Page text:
Rebutting the Presumption of Resulting Trust was discussed in Mac v Mak 2016 BCSC 1140:
 If the presumption of resulting trust arises, it may be rebutted by evidence of the transferor’s intention at the time of transfer to grant beneficial ownership to the recipient of the gratuitous transfer. However, if the court cannot conclude the transferor’s actual intent was to create joint tenancy on the evidence before it, this presumption will “tip the scales” in favour of the presumption of resulting trust: Schouten Estate at para. 2. If the evidence is insufficient to establish actual intent, the trial judge may rely on the presumption of resulting trust: see Fuller v. Harper, 2010 BCCA 421 at para. 42:
 Even though the presumption was engaged, the trial judge was obliged to examine the totality of the evidence, both direct and circumstantial, for the purpose of determining, if possible, Mr. Fuller’s actual intention at the time he executed the 2002 transfer. The trial judge could only rely on the presumption of resulting trust if the evidence was insufficient to establish Mr. Fuller’s actual intent at the time of the transfer: Pecore v. Pecore, 2007 SCC 17,  1 S.C.R. 795.
 The types of evidence that may be reviewed by the court to determine the transfer’s intention were canvassed in Pecore. Those include:
- evidence subsequent to the transfer;
- documentary evidence relating to the asset;
- control and use of the property;
- any other legal instruments; and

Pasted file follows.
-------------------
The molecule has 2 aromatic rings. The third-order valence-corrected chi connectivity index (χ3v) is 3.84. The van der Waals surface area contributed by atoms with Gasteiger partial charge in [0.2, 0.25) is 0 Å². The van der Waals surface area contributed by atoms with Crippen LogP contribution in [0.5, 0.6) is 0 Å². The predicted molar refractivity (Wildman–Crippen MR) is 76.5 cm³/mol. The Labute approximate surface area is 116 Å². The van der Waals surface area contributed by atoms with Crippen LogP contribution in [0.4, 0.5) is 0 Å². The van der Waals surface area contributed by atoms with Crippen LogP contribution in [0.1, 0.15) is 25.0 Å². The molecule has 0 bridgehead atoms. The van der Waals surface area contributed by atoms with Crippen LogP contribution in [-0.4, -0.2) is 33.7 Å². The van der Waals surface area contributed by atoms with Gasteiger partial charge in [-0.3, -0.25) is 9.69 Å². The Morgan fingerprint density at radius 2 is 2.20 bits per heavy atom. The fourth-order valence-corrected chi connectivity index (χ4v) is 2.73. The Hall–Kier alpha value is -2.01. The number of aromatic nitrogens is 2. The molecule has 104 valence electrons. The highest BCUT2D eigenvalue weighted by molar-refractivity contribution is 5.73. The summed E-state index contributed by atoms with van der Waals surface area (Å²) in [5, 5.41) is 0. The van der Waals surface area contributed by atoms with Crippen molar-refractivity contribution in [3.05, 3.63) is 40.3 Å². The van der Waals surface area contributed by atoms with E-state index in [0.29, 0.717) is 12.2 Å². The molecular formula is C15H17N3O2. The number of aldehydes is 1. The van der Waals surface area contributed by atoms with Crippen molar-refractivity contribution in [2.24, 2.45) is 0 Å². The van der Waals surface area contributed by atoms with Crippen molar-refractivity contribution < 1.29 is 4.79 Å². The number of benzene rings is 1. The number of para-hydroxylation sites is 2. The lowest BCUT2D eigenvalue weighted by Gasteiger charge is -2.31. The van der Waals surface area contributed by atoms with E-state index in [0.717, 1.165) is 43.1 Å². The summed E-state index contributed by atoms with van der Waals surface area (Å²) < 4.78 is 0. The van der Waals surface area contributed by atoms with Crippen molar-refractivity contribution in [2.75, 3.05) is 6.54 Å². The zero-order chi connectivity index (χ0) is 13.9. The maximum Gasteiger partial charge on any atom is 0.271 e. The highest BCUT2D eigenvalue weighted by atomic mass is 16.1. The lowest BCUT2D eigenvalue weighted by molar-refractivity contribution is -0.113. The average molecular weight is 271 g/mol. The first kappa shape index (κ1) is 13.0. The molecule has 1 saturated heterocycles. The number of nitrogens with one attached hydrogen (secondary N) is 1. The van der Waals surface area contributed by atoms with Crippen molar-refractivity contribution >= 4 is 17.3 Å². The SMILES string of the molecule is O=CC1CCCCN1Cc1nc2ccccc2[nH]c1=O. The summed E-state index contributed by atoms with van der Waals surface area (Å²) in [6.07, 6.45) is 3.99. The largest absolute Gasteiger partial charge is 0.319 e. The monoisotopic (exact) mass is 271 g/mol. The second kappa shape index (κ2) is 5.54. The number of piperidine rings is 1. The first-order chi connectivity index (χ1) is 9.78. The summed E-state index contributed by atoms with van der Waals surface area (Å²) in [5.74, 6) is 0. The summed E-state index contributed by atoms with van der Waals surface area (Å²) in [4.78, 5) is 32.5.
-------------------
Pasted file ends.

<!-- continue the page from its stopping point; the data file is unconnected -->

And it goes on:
- tax treatment.
See also Schouten Estate para. 5.
 The most persuasive evidence is contemporaneous with the transfer. Evidence of transactions or statements following the transfer may be taken into account if they explain the intention of the time of the transfer: Harshenin at paras. 45 to 46. I refer to the following statements of the court in Harshenin:
 The court must weigh all of the relevant evidence, both direct and circumstantial, in an attempt to ascertain on a balance of probabilities the transferor’s actual intention. The assessment may include any reasonable inferences that are sought to be drawn from the evidence, including the “inherent probability or improbability of competing explanations as to the transferor’s intent”: Fuller v. Harper, 2010 BCCA 421 at para. 49. In other words, the court may consider if the transferor had any rational purpose for the transfer, other than as a gift.
 The traditional rule was that evidence adduced to show the evident intention of the transferor “ought to be contemporaneous or nearly so to the transaction”: Pecore at para. 56. However, this rigid rule has lost much of its force, and the Supreme Court of Canada concluded at para. 59 of Pecore:
 Similarly, I am of the view that the evidence of intention that arises subsequent to a transfer should not automatically be excluded if it does not comply with the Shephard v. Cartright rule. Such evidence, however, must be relevant to the intention of the transferor at the time of the transfer: Taylor v. Wallbridge (1879), 2 S.C.R. 616. The trial judge must assess the reliability of this evidence and determine what weight it should be given, guarding against evidence that is self-serving or that tends to reflect a change in intention.
 The court therefore must approach any evidence of intention that arises subsequent to the transaction at issue with considerable caution and carefully assess the weight it ought to be accorded.
Consequently, evidence contemporaneous to the transfer relevant to the intention of the transferor, if assessed reliable, may be accepted to determine the transferor’s actual intention.